Thirty seven years ago this past month I was called to my first church staff position at the age of 18.
Thinking about those early beginnings has led me to reminisce about the peculiarity of my calling and my pastoral journey. Now, at age 55, I am a middle-aged pastor. My how time flies!
Middle-aged is an extremely relative term. A recent article in The Huffington Post defines middle-aged as beginning at age 35 and ending around age 58. In that case, I am upper middle-aged.
Regardless of the definition, I suppose I am complimented by the term “middle-aged” because I have reached that central season of life with exceptionally good health, my sanity intact, and I still enjoy attempting to fulfill my calling.
However, it does occur to me that the way I see life and faith and church through the lenses of a middle-aged pastor is rather unique.
I am neither a militant traditionalist nor a rabid post-denominationalist. I am not a hard-core fundamentalist or a soft-hearted liberal. I reject these kinds of labels as highly unnecessary and mostly inaccurate.
My aim is to emulate the attitudes and actions of Jesus, whose mindset and mission cannot be contained or described by any one label.
In the rural context of my home church, I “felt the call” to ministry at age 16 and preached my first sermon two weeks later.
Since that time, there have been hurdles and a few monumental challenges along the way, but overall I have been blessed with the opportunity to serve alongside some good folks in some great places.
If nothing else, 37 years of service on the staff of Baptist churches means that I have a little durability.
Supposedly, everyone entering middle age goes through a stage of rethinking life.
For some, it is a painful agonizing struggle, often second-guessing important decisions made along the way.
For others, it is a time of redirection, often resulting in a change in vocations, hairstyles, automobiles and occasionally, even spouses.
For me, however, middle age, at least to this point, has been a time of reflecting, thinking about how I’ve changed and how much more room I have to grow.
If confession is good for the soul, maybe I will be even healthier if I confess where I am and what I believe about church and ministry at this point in my life as a middle-aged pastor:
1. I believe the local church is where the action is.
The church is where faith is nurtured, where community is cultivated, and where missional initiatives are launched and nurtured to fruition.
2. Church is not a place but a people.
Church is composed of flesh and blood, not constructed with brick and mortar. Being the church is more important than going to church, but I cannot fathom how we can do one without the other.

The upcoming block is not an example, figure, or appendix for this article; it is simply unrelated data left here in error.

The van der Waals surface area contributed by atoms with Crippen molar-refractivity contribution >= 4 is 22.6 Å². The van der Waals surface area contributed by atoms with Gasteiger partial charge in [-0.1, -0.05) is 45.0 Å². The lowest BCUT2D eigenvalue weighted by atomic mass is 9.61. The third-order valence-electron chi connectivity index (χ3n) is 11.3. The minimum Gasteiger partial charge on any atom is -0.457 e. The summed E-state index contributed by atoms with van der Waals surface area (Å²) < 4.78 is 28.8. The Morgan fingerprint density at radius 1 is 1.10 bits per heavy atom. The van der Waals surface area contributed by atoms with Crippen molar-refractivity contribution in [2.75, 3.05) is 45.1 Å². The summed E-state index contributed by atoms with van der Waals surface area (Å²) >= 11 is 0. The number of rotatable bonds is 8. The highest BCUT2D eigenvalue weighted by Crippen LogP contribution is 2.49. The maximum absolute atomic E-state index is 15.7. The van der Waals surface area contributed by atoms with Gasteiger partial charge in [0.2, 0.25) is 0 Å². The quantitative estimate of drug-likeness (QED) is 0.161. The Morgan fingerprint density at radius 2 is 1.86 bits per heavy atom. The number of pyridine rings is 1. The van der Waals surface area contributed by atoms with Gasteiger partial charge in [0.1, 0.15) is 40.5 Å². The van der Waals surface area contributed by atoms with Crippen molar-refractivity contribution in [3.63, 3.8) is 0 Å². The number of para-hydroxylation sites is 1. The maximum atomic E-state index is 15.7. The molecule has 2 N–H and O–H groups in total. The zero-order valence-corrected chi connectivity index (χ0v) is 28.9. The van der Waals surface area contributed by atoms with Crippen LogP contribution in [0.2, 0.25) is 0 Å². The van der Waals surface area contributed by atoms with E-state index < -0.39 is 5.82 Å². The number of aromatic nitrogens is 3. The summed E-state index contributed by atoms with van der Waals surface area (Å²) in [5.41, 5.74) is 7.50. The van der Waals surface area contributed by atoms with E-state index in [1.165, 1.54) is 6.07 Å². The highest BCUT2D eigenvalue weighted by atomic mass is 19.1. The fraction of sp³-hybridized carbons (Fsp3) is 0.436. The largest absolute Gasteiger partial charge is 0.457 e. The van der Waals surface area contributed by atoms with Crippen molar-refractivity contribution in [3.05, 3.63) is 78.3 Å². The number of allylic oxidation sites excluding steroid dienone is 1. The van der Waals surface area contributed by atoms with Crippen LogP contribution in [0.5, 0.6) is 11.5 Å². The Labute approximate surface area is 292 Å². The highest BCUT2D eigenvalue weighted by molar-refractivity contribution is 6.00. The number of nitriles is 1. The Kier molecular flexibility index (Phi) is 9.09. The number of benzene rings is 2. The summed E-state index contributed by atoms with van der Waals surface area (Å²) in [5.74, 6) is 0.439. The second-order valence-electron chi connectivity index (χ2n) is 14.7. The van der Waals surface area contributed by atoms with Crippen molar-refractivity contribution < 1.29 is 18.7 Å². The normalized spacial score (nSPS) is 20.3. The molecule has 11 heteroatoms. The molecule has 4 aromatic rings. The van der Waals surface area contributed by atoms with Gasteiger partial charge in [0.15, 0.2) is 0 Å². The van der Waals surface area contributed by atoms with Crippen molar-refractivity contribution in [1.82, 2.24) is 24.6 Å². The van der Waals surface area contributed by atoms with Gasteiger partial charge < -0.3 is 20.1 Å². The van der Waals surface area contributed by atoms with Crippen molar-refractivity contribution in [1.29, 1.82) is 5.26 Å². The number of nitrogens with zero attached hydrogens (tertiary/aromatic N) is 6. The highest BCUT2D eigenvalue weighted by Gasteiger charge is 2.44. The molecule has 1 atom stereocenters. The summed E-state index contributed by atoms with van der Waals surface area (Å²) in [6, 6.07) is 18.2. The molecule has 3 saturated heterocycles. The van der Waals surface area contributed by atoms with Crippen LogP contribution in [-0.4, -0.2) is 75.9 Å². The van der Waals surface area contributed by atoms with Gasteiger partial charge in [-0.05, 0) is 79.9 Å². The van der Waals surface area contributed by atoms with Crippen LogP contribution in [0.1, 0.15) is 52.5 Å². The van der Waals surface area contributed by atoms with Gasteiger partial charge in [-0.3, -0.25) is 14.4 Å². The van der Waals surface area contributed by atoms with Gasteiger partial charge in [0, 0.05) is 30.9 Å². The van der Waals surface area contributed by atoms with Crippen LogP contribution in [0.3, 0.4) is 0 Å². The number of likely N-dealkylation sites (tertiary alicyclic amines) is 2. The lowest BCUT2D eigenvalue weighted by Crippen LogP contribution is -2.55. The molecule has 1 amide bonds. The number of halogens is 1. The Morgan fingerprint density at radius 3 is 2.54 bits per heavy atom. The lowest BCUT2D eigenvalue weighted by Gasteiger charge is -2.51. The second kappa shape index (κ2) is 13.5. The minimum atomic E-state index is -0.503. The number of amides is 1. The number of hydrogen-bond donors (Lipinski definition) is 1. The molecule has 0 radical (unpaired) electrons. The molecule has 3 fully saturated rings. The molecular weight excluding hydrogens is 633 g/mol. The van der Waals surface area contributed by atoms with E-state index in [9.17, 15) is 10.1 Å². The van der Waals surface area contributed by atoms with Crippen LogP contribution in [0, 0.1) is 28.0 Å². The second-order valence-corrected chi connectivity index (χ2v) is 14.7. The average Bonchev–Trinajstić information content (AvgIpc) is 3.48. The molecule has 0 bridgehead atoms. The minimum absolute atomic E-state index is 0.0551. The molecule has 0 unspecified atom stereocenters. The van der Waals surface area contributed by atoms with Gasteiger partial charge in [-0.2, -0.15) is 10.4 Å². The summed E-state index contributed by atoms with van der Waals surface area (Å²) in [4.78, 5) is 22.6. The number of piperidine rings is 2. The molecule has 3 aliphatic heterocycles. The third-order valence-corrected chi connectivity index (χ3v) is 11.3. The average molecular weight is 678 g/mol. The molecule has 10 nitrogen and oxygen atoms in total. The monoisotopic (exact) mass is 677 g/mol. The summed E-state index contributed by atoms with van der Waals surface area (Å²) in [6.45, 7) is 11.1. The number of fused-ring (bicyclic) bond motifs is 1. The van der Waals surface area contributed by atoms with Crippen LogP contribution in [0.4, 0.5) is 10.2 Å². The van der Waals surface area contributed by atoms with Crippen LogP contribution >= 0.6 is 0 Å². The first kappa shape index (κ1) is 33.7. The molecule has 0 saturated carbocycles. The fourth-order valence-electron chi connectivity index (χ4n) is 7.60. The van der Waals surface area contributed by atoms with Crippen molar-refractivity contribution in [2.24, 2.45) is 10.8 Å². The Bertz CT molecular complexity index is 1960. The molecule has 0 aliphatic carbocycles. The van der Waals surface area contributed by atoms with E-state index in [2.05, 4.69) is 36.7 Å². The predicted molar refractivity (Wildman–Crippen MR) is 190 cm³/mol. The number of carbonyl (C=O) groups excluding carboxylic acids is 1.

3. Church should be a clearinghouse where talents and gifts are developed, dedicated and deployed, never a warehouse where talents and gifts are counted and stored.
4. Other churches and other ministers are my colleagues, not my competitors.
5. Credibility emerges more in the authenticity of a pastor than the authority of the pastor.
6. Doing ministry still energizes me.
However, there are a few things that drain my energy quickly, especially attending monotonous meetings and dealing with high maintenance people.
7. What we do inside the doors of the church should make a drastic difference in who we are outside the doors of the church.
8. I continue to discover the family of God to be much more diverse and inclusive than I previously imagined.
9. An open Bible and an open mind tend to cultivate a more engaging and enriching faith than a closed Bible and closed mind.
10. As a pastor and a Christian, I am called to be priest and prophet, not judge and jury.
I am free to love, share and exercise grace toward all kinds of people without having to first judge their worthiness. I am relieved to know that whatever final judgment looks like, I will not be the one holding the gavel.
My full pastoral confession of faith is a lot lengthier than these 10. At this point in my life, I have more questions than answers. I get frustrated far too easily with petty complaint and criticism.
Yet I realize that I have far more to learn than I already know, and far more to do than I’ve already done.
Even during my middle-aged years, I love serving as a pastor. I have the privilege of walking alongside folks from the moment of birth to the moment of death and all seasons in between.
Paul summed it up this way: “I do not consider myself yet to have taken hold of it. But one thing I do: Forgetting what is behind and straining toward what is ahead, I press on toward the goal to win the prize for which God has called me heavenward in Christ Jesus” (Philippians 3:13-14).
Although I have not arrived, I am intent on enjoying the journey of growing forward.
Barry Howard serves as the senior pastor of First Baptist Church of Pensacola, Florida, a leadership coach with the Center for Healthy Churches and a board member of the Baptist Center for Ethics. A version of this article first appeared on the CHC blog and is used with permission. His writings can also be found at Barry’s Notes, and you can follow him on Twitter @BarrysNotes.
Pastor at the Wieuca Road Baptist Church in Atlanta. He also serves as a leadership coach and columnist for the Center for Healthy Churches.